The language of Rule 24 does not offer defendant relief. Rule 24 provides that in capital cases, the superior court shall require "the prosecution and defense counsel" to appear at a pretrial conference to discuss, inter alia, the simplification and formulation of the issues and timely appointment of assistant counsel for an indigent defendant. Gen. R. Pract. Super. and Dist. Ct. 24, 1995 Ann. R. N.C. 18. The pretrial conference is an administrative device intended to clarify the charges against the defendant and assist the prosecutor in determining whether any aggravating circumstances exist which justify seeking the death penalty. Capital defendants do not stand to lose or gain any rights at the conference. Defendant has not demonstrated that the Rule 24 pretrial conference implicated his confrontation rights or that his presence at the conference would have had a reasonably substantial relation to his opportunity to defend. See State v. Buchanan, 330 N.C. 202, 223-24, 410 S.E.2d 832, 845 (1991) (burden on defendant to show usefulness of his presence); see also State v. Buckner, 342 N.C. 198, ___ S.E.2d ___ (1995) (No. 444A93, filed simultaneously herewith). This assignment of error is therefore overruled.

[2] By his next assignment of error, defendant contends the trial court erred in submitting to the jury the course of conduct aggravating circumstance because the prosecutor did not mention that circumstance at the Rule 24 pretrial conference. At the pretrial conference, the prosecutor indicated that an aggravating circumstance existed pursuant to N.C.G.S. § 15A-2000(e)(3), as defendant had been previously convicted of a violent felony, common law robbery. Defense counsel responded, "That is at least one," and later stipulated that at least one aggravating circumstance existed for both murders. Defendant now argues that the prosecutor "blindsided" him and lulled him into a false sense of security by failing to mention the presence of another aggravating circumstance, course of conduct, pursuant to N.C.G.S. § 15A-2000(e)(11). Because of his surprise, defendant contends, he was unable to rebut this circumstance at his sentencing proceeding.

While Rule 24 requires the trial court and the parties to consider the existence of evidence of aggravating circumstances, nothing in the rule intimates that the prosecution must enumerate with finality all aggravating circumstances it will pursue at trial. Moreover, "a defendant is not constitutionally entitled to an enumeration of aggravating factors to be used against him: statutory notice as contained in N.C.G.S. § 15A-2000(e) is sufficient." State v. McLaughlin, 323 N.C. 68, 84, 372 S.E.2d 49, 61 (1988), sentence vacated on other grounds, 494 U.S. 1021, 108 L.Ed.2d 601 (1990). In fact, a trial court cannot require the prosecution to declare which aggravating circumstances it will rely upon at the punishment phase. State v. Holden, 321 N.C. 125, 153, 362 S.E.2d 513, 531 (1987), cert. denied, 486 U.S. 1061, 100 L.Ed.2d 935 (1988). This assignment of error is therefore overruled.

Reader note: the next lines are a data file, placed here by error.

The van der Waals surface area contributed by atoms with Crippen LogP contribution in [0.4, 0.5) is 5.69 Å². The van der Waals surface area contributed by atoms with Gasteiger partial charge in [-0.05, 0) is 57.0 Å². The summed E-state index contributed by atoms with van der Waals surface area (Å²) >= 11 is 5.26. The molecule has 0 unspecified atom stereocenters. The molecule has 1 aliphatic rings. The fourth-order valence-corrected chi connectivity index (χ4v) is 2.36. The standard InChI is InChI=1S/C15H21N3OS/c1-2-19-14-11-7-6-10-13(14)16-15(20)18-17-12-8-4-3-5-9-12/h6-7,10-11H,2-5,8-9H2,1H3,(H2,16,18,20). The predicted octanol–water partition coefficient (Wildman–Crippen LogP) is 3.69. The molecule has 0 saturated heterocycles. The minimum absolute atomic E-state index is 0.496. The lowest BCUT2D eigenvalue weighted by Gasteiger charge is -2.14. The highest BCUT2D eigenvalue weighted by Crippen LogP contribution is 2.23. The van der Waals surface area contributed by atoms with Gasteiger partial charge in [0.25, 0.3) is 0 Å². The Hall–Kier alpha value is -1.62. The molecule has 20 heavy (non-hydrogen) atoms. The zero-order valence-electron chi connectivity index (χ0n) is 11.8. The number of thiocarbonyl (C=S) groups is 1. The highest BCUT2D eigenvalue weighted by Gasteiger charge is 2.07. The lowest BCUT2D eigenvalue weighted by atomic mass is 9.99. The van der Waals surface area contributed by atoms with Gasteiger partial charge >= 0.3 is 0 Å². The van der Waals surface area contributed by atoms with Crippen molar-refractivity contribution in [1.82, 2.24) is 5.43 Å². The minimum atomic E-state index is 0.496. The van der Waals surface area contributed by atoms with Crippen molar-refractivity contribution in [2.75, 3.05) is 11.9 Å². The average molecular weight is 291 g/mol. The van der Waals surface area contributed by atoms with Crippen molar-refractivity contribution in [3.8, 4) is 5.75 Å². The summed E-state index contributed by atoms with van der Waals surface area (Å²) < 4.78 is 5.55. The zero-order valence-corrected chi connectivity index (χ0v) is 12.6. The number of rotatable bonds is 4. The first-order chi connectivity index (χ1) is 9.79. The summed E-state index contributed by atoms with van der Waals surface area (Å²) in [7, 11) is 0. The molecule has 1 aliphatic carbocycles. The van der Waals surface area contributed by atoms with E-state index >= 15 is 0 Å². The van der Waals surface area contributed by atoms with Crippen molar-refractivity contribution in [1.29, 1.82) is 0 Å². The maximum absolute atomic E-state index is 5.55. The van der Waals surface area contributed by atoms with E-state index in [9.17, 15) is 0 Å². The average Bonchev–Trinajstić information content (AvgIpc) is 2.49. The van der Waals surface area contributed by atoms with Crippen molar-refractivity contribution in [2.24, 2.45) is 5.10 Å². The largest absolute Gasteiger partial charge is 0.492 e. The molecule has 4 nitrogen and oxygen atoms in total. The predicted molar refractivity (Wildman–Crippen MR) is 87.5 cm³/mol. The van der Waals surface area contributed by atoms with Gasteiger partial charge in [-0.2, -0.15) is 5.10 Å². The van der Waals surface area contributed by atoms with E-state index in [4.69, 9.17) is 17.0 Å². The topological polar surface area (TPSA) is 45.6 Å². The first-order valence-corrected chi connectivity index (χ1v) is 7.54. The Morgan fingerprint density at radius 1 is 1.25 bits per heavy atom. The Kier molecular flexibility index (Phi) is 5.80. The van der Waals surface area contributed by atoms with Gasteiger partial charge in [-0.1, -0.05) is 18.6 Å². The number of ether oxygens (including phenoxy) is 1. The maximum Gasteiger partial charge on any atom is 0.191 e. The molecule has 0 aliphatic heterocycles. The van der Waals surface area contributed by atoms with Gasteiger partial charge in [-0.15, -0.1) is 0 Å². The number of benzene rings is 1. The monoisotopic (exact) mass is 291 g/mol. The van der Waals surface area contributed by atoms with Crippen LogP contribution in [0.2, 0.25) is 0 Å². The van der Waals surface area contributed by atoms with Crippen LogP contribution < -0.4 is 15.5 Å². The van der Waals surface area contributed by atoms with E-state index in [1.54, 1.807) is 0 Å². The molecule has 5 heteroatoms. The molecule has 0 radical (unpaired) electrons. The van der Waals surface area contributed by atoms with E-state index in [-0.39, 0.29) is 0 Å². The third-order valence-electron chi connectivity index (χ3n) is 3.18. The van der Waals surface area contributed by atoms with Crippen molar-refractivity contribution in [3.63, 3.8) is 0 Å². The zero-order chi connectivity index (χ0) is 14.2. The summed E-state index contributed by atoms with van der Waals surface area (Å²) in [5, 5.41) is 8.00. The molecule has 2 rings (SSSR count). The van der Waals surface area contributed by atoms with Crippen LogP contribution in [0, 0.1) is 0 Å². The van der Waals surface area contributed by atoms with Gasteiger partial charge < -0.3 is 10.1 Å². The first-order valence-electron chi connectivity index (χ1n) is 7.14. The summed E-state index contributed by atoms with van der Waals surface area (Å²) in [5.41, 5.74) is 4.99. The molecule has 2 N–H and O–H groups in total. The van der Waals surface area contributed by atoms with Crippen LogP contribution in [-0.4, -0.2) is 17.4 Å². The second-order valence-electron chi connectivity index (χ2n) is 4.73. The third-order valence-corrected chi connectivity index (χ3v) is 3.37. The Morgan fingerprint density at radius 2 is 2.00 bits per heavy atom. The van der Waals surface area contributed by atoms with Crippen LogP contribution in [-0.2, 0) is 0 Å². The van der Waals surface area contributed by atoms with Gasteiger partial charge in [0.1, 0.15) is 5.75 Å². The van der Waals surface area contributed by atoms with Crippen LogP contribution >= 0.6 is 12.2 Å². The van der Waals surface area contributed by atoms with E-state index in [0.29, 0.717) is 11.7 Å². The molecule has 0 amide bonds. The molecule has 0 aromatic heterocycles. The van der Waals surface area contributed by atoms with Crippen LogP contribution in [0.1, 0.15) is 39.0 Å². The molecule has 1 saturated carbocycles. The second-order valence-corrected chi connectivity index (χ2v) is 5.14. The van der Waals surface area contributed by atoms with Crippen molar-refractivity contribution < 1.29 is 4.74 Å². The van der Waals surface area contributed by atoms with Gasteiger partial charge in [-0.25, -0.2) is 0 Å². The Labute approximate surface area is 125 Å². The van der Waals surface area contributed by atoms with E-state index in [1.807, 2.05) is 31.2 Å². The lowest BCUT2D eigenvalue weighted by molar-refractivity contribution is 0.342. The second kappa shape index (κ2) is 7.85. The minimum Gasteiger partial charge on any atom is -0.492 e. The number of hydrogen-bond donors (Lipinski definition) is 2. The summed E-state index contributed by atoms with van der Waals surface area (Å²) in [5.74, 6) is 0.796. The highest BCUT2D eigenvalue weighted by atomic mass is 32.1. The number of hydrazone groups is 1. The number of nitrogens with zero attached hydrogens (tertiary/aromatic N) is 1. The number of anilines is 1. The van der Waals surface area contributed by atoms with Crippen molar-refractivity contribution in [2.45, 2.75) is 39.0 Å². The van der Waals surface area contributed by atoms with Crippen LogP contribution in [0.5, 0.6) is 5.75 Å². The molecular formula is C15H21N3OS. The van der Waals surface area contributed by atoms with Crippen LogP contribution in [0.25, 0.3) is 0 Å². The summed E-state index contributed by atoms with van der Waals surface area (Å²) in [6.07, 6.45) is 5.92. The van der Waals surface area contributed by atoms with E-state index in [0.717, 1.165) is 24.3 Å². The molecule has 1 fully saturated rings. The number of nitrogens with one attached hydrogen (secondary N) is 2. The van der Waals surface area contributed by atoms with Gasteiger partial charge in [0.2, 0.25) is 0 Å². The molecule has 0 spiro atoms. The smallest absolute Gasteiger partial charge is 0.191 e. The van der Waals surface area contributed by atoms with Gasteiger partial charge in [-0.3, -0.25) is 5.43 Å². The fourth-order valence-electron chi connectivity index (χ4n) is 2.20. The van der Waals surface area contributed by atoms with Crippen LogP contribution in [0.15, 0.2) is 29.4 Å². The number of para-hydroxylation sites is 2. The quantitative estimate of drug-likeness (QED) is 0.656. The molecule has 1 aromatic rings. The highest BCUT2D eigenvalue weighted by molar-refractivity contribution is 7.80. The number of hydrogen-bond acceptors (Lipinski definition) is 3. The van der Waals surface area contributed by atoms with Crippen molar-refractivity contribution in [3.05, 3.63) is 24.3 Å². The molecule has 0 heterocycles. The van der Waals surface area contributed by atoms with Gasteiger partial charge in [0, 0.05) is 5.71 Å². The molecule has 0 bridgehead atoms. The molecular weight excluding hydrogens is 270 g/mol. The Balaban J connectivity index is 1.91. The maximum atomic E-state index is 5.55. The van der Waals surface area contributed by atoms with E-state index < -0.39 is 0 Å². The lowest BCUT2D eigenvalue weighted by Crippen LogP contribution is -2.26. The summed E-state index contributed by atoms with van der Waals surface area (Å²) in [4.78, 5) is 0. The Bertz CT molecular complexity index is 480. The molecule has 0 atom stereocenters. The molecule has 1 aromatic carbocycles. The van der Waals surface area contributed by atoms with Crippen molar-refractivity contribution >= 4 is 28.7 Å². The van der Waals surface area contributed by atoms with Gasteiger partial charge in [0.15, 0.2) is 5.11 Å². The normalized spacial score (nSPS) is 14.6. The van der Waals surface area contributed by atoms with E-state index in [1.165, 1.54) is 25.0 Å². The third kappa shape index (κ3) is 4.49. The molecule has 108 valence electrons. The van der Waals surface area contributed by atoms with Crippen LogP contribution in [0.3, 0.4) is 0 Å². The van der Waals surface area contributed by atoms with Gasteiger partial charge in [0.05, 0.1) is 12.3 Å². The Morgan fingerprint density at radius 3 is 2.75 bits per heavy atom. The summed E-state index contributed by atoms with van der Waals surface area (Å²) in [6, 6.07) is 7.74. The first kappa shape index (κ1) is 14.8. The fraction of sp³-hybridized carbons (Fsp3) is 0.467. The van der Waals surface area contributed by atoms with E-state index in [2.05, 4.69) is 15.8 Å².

[3] Defendant next contends that the trial court erred in denying his motion to permit voir dire of potential jurors regarding their conceptions of parole eligibility upon the entry of a life sentence. Because the prosecutor argued two aggravating circumstances to the jury — that defendant had previously been convicted of a felony involving the use or threat of violence to a person and that the murder for which defendant was convicted was part of a course of conduct in which defendant engaged — and because the jury found both aggravating circumstances, defendant asserts that the prosecutor placed defendant's future dangerousness at issue. In Simmons v. South Carolina, ___ U.S. ___, ___, 129 L.Ed.2d 133, 138 (1994), the United States Supreme Court held that "where the defendant's future dangerousness is at issue, and state law prohibits the defendant's release on parole, due process requires that the sentencing jury be informed that the defendant is parole ineligible." Relying on Simmons, defendant contends that the trial court should have granted his motion to discuss potential jurors' conceptions about parole eligibility.